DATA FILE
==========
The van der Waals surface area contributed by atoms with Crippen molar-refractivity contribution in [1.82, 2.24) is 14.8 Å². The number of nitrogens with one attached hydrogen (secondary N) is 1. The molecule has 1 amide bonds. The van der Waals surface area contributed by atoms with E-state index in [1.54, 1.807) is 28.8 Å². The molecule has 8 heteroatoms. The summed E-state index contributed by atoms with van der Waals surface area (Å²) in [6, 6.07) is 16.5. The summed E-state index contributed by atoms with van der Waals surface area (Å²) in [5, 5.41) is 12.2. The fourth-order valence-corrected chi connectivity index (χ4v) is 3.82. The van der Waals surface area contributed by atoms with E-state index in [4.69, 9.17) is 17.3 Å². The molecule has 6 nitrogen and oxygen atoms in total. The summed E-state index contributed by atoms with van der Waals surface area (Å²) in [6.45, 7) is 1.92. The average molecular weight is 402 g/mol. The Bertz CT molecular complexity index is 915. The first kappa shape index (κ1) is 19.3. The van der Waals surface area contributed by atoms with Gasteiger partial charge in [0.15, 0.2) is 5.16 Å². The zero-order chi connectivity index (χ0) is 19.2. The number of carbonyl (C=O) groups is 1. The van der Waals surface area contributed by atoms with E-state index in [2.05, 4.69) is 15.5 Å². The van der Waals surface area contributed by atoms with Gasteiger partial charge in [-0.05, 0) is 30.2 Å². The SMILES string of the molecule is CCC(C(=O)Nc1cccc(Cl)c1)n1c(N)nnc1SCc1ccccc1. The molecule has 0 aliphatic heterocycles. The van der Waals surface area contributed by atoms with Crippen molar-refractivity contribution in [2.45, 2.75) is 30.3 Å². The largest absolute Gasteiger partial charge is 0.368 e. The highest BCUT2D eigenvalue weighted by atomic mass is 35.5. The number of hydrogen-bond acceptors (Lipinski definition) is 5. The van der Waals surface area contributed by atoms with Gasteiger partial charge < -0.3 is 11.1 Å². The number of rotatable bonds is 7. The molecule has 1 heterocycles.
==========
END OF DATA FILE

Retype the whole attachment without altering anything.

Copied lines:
The van der Waals surface area contributed by atoms with Crippen molar-refractivity contribution in [1.82, 2.24) is 14.8 Å². The number of nitrogens with one attached hydrogen (secondary N) is 1. The molecule has 1 amide bonds. The van der Waals surface area contributed by atoms with E-state index in [1.54, 1.807) is 28.8 Å². The molecule has 8 heteroatoms. The summed E-state index contributed by atoms with van der Waals surface area (Å²) in [6, 6.07) is 16.5. The summed E-state index contributed by atoms with van der Waals surface area (Å²) in [5, 5.41) is 12.2. The fourth-order valence-corrected chi connectivity index (χ4v) is 3.82. The van der Waals surface area contributed by atoms with E-state index in [4.69, 9.17) is 17.3 Å². The molecule has 6 nitrogen and oxygen atoms in total. The summed E-state index contributed by atoms with van der Waals surface area (Å²) in [6.45, 7) is 1.92. The average molecular weight is 402 g/mol. The Bertz CT molecular complexity index is 915. The first kappa shape index (κ1) is 19.3. The van der Waals surface area contributed by atoms with Gasteiger partial charge in [0.15, 0.2) is 5.16 Å². The zero-order chi connectivity index (χ0) is 19.2. The number of carbonyl (C=O) groups is 1. The van der Waals surface area contributed by atoms with E-state index in [2.05, 4.69) is 15.5 Å². The van der Waals surface area contributed by atoms with Gasteiger partial charge in [-0.05, 0) is 30.2 Å². The SMILES string of the molecule is CCC(C(=O)Nc1cccc(Cl)c1)n1c(N)nnc1SCc1ccccc1. The molecule has 0 aliphatic heterocycles. The van der Waals surface area contributed by atoms with Crippen molar-refractivity contribution in [2.45, 2.75) is 30.3 Å². The largest absolute Gasteiger partial charge is 0.368 e. The highest BCUT2D eigenvalue weighted by atomic mass is 35.5. The number of hydrogen-bond acceptors (Lipinski definition) is 5. The van der Waals surface area contributed by atoms with Gasteiger partial charge < -0.3 is 11.1 Å². The number of rotatable bonds is 7. The molecule has 1 heterocycles.